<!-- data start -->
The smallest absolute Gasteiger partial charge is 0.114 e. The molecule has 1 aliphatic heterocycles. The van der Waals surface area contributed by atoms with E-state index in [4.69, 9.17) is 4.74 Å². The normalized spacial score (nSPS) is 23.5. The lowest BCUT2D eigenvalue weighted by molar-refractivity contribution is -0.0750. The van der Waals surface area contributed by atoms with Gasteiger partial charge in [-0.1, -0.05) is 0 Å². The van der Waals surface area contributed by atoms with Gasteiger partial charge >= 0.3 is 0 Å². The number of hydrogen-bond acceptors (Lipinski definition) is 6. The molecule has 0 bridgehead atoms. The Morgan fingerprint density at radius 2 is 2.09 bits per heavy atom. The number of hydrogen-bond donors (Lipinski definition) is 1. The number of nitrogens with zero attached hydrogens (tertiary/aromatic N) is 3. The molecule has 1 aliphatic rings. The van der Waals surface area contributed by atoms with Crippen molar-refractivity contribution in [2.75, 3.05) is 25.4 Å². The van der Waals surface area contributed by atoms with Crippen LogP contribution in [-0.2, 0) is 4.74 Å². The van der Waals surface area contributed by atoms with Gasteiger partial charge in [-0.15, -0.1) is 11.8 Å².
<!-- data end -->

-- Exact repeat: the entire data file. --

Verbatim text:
The smallest absolute Gasteiger partial charge is 0.114 e. The molecule has 1 aliphatic heterocycles. The van der Waals surface area contributed by atoms with E-state index in [4.69, 9.17) is 4.74 Å². The normalized spacial score (nSPS) is 23.5. The lowest BCUT2D eigenvalue weighted by molar-refractivity contribution is -0.0750. The van der Waals surface area contributed by atoms with Gasteiger partial charge in [-0.1, -0.05) is 0 Å². The van der Waals surface area contributed by atoms with Gasteiger partial charge >= 0.3 is 0 Å². The number of hydrogen-bond acceptors (Lipinski definition) is 6. The molecule has 0 bridgehead atoms. The Morgan fingerprint density at radius 2 is 2.09 bits per heavy atom. The number of hydrogen-bond donors (Lipinski definition) is 1. The number of nitrogens with zero attached hydrogens (tertiary/aromatic N) is 3. The molecule has 1 aliphatic rings. The van der Waals surface area contributed by atoms with Crippen molar-refractivity contribution in [2.75, 3.05) is 25.4 Å². The van der Waals surface area contributed by atoms with Crippen LogP contribution in [-0.2, 0) is 4.74 Å². The van der Waals surface area contributed by atoms with Gasteiger partial charge in [-0.15, -0.1) is 11.8 Å².